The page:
Buyer's Guide 2005: At The Camera Counter
A digital camera buyer's checklist
After nearly seven years as an editor here at PCPhoto, I recently purchased my first digital camera. I've been shooting with digital cameras all along, but since there's a constant flow of the latest and greatest equipment through our offices, I never felt compelled to commit myself to a purchase. Content with just borrowing a camera for a time, I was reluctant to buy because I assumed that something better would always be on the horizon.
Short Report: Canon PowerShot G6
This compact digital camera includes advanced features and 7.1 megapixels
Canon's latest G-series camera, the PowerShot G6, takes the advanced compact digital camera to a new level with its smart design, full range of features and 7.1-megapixel sensor. Offering all the photographic controls you'd expect from a digital SLR in a far more compact package, it's a camera you can take with you anywhere, always ready and highly capable.
D-SLRs Vs. Advanced Compacts
Both digital camera types offer real advantages—which one is right for you?
As photographers, we've always faced choices—automatic exposure vs. manual, slides vs. negatives, large format vs. 35mm. It's no surprise, then, that digital photography has created another one—digital SLR (D-SLR) vs. advanced compact. Both camera types offer their own advantages and disadvantages; which one is best for you depends on the kind of images you like to shoot and the trade-offs you're willing to make.
Today's camera manufacturers are thinking about more than pixels
The recent history of digital photography could be described as a megapixel war. With technological advancements that often come every six months, new cameras with higher pixel counts are available almost constantly. It isn't uncommon for photographers to find themselves buying a digital camera to replace the model they purchased only the year before in the endless arms race to garner the most megapixels.
Buyer's Guide 2006: Cutting-Edge Compact Cameras
Big features find their way into the smallest of pocket-sized cameras
With digital SLRs now widely available at advanced compact prices, you might be wondering if the ultra-compact cameras are destined to devolve into an amateur-only plaything. Those of us who have been photographing for many years remember that 35mm compact cameras were feature-anemic compared to 35mm SLRs and usually warranted the "point-and-shoot" moniker.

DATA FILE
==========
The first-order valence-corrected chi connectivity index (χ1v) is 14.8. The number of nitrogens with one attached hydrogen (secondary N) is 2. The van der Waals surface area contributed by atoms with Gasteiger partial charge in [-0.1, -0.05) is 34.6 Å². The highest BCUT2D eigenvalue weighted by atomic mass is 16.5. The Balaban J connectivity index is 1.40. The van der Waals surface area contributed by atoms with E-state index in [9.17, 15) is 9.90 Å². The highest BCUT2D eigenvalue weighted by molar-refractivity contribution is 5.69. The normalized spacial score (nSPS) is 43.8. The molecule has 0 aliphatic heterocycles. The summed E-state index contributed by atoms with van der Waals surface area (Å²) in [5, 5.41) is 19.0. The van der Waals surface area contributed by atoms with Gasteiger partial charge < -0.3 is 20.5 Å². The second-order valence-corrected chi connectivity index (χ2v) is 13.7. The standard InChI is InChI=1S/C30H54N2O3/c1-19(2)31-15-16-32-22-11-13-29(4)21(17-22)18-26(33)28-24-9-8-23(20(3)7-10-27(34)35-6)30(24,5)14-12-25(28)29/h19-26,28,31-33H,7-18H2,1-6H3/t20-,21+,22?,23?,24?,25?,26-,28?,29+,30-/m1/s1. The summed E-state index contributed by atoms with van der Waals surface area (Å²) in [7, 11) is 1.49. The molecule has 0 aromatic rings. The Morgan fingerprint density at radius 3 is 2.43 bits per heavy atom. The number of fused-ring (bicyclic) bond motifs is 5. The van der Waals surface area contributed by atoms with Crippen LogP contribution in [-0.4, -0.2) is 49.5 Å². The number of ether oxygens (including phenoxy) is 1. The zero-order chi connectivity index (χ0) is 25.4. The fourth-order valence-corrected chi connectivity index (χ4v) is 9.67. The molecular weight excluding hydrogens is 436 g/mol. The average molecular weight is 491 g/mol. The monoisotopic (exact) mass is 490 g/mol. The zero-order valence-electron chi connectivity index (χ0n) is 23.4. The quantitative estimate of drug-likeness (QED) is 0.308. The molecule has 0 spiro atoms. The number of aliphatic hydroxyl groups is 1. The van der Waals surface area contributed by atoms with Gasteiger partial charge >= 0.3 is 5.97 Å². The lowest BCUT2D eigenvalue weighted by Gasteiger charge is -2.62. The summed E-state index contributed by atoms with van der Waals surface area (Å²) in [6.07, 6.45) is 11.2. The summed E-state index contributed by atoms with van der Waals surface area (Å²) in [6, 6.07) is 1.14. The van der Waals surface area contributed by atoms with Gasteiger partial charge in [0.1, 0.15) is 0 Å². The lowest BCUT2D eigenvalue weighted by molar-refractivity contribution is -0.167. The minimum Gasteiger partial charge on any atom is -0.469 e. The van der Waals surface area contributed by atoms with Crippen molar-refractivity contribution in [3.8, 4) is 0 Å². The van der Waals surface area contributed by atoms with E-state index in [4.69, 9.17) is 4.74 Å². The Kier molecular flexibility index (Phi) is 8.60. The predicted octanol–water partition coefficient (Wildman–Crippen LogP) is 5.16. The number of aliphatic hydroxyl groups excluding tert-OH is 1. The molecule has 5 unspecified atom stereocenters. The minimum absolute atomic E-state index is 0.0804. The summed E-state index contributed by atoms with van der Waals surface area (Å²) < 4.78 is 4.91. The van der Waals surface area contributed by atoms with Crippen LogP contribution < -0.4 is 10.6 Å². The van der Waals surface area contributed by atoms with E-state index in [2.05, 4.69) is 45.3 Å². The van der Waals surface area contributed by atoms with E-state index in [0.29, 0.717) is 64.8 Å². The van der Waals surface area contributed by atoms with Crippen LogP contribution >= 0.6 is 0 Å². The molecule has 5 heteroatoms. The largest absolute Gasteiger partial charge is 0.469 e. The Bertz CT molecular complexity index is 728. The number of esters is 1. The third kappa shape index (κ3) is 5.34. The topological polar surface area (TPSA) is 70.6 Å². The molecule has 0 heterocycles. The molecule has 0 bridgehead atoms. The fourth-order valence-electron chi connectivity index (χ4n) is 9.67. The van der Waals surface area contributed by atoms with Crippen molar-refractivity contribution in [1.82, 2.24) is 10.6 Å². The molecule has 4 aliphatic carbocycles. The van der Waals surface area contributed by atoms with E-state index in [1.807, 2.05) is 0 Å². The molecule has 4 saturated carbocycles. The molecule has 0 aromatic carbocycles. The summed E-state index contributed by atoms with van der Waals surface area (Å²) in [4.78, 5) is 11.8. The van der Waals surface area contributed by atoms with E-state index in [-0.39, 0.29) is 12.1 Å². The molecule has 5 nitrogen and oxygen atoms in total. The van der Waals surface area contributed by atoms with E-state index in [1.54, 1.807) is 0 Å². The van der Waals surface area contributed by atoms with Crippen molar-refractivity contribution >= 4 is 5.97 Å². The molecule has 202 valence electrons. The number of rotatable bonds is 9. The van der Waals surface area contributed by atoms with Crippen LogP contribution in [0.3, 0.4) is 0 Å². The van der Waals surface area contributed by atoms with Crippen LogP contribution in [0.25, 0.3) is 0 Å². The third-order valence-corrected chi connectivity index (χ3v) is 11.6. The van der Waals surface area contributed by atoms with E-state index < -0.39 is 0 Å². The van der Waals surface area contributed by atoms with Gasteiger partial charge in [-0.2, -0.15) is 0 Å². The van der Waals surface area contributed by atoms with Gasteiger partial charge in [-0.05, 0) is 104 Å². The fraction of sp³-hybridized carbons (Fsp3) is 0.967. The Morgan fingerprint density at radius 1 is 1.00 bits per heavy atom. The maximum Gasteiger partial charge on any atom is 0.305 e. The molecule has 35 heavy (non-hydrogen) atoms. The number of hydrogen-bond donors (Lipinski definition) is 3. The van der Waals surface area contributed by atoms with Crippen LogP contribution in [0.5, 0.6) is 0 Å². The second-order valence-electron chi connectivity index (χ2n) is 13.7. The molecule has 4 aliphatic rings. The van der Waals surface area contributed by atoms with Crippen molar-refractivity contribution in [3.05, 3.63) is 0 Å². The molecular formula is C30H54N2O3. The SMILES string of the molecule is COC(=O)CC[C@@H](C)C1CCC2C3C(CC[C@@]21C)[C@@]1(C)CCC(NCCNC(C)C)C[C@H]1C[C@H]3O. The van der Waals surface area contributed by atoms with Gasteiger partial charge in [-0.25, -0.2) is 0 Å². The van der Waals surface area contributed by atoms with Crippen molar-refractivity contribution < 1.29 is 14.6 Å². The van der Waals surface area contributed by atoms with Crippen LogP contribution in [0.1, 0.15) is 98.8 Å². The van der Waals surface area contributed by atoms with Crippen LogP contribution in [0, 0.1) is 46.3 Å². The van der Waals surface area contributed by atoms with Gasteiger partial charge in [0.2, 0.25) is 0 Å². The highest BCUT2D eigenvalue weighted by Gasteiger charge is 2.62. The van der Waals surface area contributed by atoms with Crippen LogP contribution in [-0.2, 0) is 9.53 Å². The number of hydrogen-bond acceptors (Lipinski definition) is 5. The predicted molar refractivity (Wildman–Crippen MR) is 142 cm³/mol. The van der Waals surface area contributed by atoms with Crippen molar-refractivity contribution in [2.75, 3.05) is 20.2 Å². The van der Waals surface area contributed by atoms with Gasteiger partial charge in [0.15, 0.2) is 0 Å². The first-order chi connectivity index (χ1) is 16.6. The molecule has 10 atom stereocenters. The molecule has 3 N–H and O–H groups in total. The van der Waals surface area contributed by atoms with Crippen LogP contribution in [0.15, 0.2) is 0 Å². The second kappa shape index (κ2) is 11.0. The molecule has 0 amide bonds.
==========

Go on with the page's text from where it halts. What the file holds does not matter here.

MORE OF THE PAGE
Sony Cyber-shot DSC-R1
A 10.3-megapixel, all-in-one camera with an APS-C-sized image sensor and full-time live preview
Sony's Cyber-shot DSC-R1 features an electronic eye-level viewfinder like those in high-end compact digital cameras, along with a swiveling/tilting two-inch external LCD monitor that shows the image live, just like the monitors on compact digital cameras. The big news is that this live image is produced by a huge (for an all-in-one camera) APS-C-sized, 10.3-megapixel, Sony-produced CMOS image sensor. This brings together, for the first time, the all-in-one convenience and live-view features of a compact digital camera with the imaging capabilities of a 10.3-megapixel image sensor some 12 times the size of the sensors found in most compact cameras.
Buyer's Guide 2007: Advanced Compacts
High-end features in a portable design
Advanced compact zoom cameras combine extended zoom ranges, large LCDs and key SLR-like functions into small, highly portable packages. They're easy to use, easy to carry and easy on the wallet. As a class, they provide more performance per pound than any other type of digital camera and, thanks to innovative features like image stabilization, produce results that rival any system.